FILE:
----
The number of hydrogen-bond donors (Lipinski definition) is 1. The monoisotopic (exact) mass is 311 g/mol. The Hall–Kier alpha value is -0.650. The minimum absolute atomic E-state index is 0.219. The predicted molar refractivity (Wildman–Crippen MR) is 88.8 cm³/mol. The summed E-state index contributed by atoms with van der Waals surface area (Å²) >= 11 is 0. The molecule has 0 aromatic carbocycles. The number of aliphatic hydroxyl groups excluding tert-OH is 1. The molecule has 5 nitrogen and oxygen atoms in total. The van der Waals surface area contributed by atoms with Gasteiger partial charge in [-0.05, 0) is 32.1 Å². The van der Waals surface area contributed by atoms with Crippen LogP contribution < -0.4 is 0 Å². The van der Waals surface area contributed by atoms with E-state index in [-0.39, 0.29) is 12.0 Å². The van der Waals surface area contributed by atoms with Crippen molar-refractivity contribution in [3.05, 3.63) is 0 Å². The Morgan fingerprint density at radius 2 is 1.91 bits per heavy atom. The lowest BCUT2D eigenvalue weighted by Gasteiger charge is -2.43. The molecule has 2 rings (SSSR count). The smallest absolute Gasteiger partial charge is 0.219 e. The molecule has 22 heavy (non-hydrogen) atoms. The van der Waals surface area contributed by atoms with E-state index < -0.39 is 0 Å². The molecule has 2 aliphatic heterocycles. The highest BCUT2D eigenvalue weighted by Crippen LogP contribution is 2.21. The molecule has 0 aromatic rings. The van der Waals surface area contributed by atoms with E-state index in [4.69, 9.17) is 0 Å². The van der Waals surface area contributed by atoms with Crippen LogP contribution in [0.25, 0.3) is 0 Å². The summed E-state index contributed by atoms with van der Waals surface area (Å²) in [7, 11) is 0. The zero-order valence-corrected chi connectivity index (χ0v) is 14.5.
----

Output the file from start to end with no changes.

The number of hydrogen-bond donors (Lipinski definition) is 1. The monoisotopic (exact) mass is 311 g/mol. The Hall–Kier alpha value is -0.650. The minimum absolute atomic E-state index is 0.219. The predicted molar refractivity (Wildman–Crippen MR) is 88.8 cm³/mol. The summed E-state index contributed by atoms with van der Waals surface area (Å²) >= 11 is 0. The molecule has 0 aromatic carbocycles. The number of aliphatic hydroxyl groups excluding tert-OH is 1. The molecule has 5 nitrogen and oxygen atoms in total. The van der Waals surface area contributed by atoms with Gasteiger partial charge in [-0.05, 0) is 32.1 Å². The van der Waals surface area contributed by atoms with Crippen LogP contribution < -0.4 is 0 Å². The van der Waals surface area contributed by atoms with E-state index in [-0.39, 0.29) is 12.0 Å². The van der Waals surface area contributed by atoms with Crippen molar-refractivity contribution in [3.05, 3.63) is 0 Å². The Morgan fingerprint density at radius 2 is 1.91 bits per heavy atom. The lowest BCUT2D eigenvalue weighted by Gasteiger charge is -2.43. The molecule has 2 rings (SSSR count). The smallest absolute Gasteiger partial charge is 0.219 e. The molecule has 22 heavy (non-hydrogen) atoms. The van der Waals surface area contributed by atoms with E-state index < -0.39 is 0 Å². The molecule has 2 aliphatic heterocycles. The highest BCUT2D eigenvalue weighted by Crippen LogP contribution is 2.21. The molecule has 0 aromatic rings. The van der Waals surface area contributed by atoms with E-state index in [4.69, 9.17) is 0 Å². The van der Waals surface area contributed by atoms with Crippen LogP contribution in [0.25, 0.3) is 0 Å². The summed E-state index contributed by atoms with van der Waals surface area (Å²) in [7, 11) is 0. The zero-order valence-corrected chi connectivity index (χ0v) is 14.5.